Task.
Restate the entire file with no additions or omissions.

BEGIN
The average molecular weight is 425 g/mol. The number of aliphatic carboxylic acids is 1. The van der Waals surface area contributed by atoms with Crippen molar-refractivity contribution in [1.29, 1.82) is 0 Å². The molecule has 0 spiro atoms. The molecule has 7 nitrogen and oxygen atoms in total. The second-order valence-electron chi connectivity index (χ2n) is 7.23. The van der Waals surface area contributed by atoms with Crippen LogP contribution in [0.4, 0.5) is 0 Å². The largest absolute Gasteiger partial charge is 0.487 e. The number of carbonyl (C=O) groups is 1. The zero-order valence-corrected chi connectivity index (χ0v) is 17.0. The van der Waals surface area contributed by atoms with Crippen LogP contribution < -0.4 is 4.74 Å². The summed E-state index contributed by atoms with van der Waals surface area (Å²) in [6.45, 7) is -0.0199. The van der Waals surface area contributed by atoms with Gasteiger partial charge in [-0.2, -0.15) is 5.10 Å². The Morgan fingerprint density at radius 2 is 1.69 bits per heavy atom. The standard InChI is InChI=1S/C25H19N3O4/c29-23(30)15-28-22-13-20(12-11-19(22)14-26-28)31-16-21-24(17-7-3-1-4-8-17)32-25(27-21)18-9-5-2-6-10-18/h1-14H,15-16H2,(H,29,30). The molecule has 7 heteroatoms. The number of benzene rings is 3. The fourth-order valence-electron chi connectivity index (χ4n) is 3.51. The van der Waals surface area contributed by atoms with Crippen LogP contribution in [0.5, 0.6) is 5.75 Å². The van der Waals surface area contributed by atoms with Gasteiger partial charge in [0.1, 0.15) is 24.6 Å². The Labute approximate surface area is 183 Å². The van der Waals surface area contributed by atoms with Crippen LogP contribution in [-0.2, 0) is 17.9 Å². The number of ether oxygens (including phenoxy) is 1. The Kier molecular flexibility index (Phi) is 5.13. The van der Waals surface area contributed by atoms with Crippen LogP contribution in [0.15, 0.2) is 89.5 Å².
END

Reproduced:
The average molecular weight is 425 g/mol. The number of aliphatic carboxylic acids is 1. The van der Waals surface area contributed by atoms with Crippen molar-refractivity contribution in [1.29, 1.82) is 0 Å². The molecule has 0 spiro atoms. The molecule has 7 nitrogen and oxygen atoms in total. The second-order valence-electron chi connectivity index (χ2n) is 7.23. The van der Waals surface area contributed by atoms with Crippen LogP contribution in [0.4, 0.5) is 0 Å². The largest absolute Gasteiger partial charge is 0.487 e. The number of carbonyl (C=O) groups is 1. The zero-order valence-corrected chi connectivity index (χ0v) is 17.0. The van der Waals surface area contributed by atoms with Crippen LogP contribution < -0.4 is 4.74 Å². The summed E-state index contributed by atoms with van der Waals surface area (Å²) in [6.45, 7) is -0.0199. The van der Waals surface area contributed by atoms with Gasteiger partial charge in [-0.2, -0.15) is 5.10 Å². The Morgan fingerprint density at radius 2 is 1.69 bits per heavy atom. The standard InChI is InChI=1S/C25H19N3O4/c29-23(30)15-28-22-13-20(12-11-19(22)14-26-28)31-16-21-24(17-7-3-1-4-8-17)32-25(27-21)18-9-5-2-6-10-18/h1-14H,15-16H2,(H,29,30). The molecule has 7 heteroatoms. The number of benzene rings is 3. The fourth-order valence-electron chi connectivity index (χ4n) is 3.51. The van der Waals surface area contributed by atoms with Crippen LogP contribution in [0.5, 0.6) is 5.75 Å². The van der Waals surface area contributed by atoms with Gasteiger partial charge in [0.1, 0.15) is 24.6 Å². The Labute approximate surface area is 183 Å². The van der Waals surface area contributed by atoms with Crippen LogP contribution in [-0.2, 0) is 17.9 Å². The number of ether oxygens (including phenoxy) is 1. The Kier molecular flexibility index (Phi) is 5.13. The van der Waals surface area contributed by atoms with Crippen LogP contribution in [0.15, 0.2) is 89.5 Å².